Analysis arguments that are not declared

I'm writing a utility to run bash commands that essentially take a string and an optional list argument as input, and use the optional arguments to interpolate the string.

I would like it to work like this: Hello {user_arg} my name is {computer_arg} %% --user_arg=john --computer_arg=hal



is a delimiter, it separates the string to be interpolated from the arguments. Following are the arguments used for string interpolation. In this case, the user chose user_arg

and computer_arg

as arguments. The program cannot know in advance which argument names the user will choose.

My problem is how to parse the arguments? I can trivially split the input arguments on a delimiter, but I can't figure out how to get optparse to just provide a list of optional arguments as a dictionary without specifying them beforehand. Does anyone know how to do this without writing a lot of regex?


source to share

3 answers

For something like this, you don't really need optparse or argparse - the benefits of such libraries are of little use in this case (things like single type arguments -v

, invalid parameter checking, validation, etc.)

def partition_list(lst, sep):
    """Slices a list in two, cutting on index matching "sep"

    >>> partition_list(['a', 'b', 'c'], sep='b')
    (['a'], ['c'])
    if sep in lst:
        idx = lst.index(sep)
        return (lst[:idx], lst[idx+1:])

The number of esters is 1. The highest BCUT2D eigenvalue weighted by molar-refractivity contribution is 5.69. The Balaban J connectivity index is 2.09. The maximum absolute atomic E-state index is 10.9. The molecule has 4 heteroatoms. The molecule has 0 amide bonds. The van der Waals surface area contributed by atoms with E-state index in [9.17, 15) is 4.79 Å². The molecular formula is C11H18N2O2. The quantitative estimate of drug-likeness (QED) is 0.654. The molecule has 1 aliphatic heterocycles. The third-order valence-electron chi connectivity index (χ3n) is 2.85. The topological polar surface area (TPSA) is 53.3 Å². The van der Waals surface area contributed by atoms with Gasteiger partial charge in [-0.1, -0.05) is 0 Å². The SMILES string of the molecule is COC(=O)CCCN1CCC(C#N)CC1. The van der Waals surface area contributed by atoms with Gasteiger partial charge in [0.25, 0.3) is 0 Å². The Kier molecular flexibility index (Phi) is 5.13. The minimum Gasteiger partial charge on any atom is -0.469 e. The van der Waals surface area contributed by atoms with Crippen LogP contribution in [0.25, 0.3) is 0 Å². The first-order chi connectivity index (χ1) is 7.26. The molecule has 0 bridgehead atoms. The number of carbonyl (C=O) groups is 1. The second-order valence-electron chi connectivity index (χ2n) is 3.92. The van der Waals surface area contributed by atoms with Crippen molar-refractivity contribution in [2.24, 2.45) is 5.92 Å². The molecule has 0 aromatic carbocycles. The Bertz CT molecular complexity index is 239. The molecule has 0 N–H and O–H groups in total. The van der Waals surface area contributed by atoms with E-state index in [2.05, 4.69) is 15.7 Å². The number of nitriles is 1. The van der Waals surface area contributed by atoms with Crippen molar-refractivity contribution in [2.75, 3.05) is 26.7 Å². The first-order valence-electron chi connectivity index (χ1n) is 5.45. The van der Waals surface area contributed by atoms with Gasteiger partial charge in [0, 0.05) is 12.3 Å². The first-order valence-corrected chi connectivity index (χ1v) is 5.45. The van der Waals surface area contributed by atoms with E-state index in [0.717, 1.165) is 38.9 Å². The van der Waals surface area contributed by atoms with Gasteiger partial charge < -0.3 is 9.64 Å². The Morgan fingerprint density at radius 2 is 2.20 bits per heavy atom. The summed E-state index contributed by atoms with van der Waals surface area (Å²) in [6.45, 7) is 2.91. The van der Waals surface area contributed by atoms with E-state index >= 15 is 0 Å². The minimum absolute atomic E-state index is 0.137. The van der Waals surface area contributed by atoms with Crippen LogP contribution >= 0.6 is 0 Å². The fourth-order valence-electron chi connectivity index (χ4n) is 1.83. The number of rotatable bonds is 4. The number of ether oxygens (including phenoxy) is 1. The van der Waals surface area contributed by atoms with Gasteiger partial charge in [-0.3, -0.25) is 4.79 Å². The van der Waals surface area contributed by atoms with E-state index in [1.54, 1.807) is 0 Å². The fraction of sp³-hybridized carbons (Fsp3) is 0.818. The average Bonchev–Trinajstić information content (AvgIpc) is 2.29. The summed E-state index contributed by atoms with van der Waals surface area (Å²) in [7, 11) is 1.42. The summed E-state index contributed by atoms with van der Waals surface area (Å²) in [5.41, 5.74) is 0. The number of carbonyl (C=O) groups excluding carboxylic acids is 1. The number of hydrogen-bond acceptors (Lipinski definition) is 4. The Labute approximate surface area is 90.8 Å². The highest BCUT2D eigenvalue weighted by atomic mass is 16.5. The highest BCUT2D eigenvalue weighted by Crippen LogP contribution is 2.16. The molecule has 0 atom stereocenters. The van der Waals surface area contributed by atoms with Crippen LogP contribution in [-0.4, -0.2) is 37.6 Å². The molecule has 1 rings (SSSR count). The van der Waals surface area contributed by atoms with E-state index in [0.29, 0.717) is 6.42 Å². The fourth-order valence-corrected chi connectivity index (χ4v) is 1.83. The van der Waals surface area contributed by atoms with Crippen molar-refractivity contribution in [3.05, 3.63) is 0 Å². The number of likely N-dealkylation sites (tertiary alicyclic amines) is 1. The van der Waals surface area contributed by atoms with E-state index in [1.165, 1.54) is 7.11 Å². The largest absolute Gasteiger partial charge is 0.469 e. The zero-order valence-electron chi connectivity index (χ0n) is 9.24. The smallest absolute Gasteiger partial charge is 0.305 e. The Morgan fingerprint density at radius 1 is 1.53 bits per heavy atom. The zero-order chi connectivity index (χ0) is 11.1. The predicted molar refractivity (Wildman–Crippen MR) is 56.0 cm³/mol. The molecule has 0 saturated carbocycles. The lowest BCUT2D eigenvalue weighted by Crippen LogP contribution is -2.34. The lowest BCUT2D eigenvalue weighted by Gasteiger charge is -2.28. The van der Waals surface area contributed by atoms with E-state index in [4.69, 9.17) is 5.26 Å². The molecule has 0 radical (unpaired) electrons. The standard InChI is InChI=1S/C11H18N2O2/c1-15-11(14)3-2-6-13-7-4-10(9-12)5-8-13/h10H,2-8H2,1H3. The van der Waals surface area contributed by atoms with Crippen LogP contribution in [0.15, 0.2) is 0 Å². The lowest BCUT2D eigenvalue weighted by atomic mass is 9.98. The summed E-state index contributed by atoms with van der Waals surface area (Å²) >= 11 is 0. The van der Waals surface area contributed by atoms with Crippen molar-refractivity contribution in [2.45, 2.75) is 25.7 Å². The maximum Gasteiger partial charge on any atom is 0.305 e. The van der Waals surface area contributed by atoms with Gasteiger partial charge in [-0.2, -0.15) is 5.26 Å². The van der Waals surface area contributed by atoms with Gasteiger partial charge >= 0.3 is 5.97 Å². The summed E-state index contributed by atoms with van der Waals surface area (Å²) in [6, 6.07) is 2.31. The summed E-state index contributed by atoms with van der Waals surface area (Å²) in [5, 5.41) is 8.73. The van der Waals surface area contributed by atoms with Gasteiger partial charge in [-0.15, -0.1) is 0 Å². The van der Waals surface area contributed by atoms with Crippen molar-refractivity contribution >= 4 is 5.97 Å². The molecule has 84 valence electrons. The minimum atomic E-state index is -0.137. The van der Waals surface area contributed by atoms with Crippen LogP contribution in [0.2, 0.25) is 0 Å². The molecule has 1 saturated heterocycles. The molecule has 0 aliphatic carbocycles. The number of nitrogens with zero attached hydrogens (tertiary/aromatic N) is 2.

return (lst[:], )

def args_to_dict(args):
    """Crudely parses "--blah=123" type arguments into dict like
    {'blah': '123'}
    ret = {}
    for a in args:
        key, _, value = a.partition("=")
        key = key.replace("--", "", 1)
        ret[key] = value

    return ret

if __name__ == '__main__':
    import sys

    # Get stuff before/after the "%%" separator
    string, args = partition_list(sys.argv[1:], "%%")

    # Join input string
    string_joined = " ".join(string)

    # Parse --args=stuff
    d = args_to_dict(args)

    # Do string-interpolation
    print string_joined.format(**d)




Well, if you use '-' to separate options from arguments instead of %%, optparse / argparse will just give you the arguments as a simple list (treating them as positional arguments instead of toggle arguments). After that, it's not "many" regexes, but just splitting:

for argument in args:
    if not argument.startswith("--"):
        # decide what to do in this case...
    arg_name, arg_value = argument.split("=", 1)
    arg_name = arg_name[2:]
    # use the argument any way you like




With argparse, you can use parse_known_args

predefined arguments and any additional arguments. For example using the following script

import sys
import argparse

def main(argv=None):

    parser = argparse.ArgumentParser()

    parser.add_argument('string', type=str, nargs='*',
        help="""String to process. Optionally with interpolation
                (explain this here...)""")

    args, opt_args = parser.parse_known_args(argv)

    print args
    print opt_args

    return 0

if __name__=='__main__':


and calling with

python Hello, my name is {name} --name=chris


outputs the following output:

Namespace(string=['Hello,' 'my', 'name', 'is', '{name}'])


All that's left to do is skip the namespace args

, which looks for form strings {...}

and replaces them with the corresponding element in opt_args

, if any. (I'm not sure if argparse can automatically use argument interpolation, the example above is the only immediate solution that comes to mind).



All Articles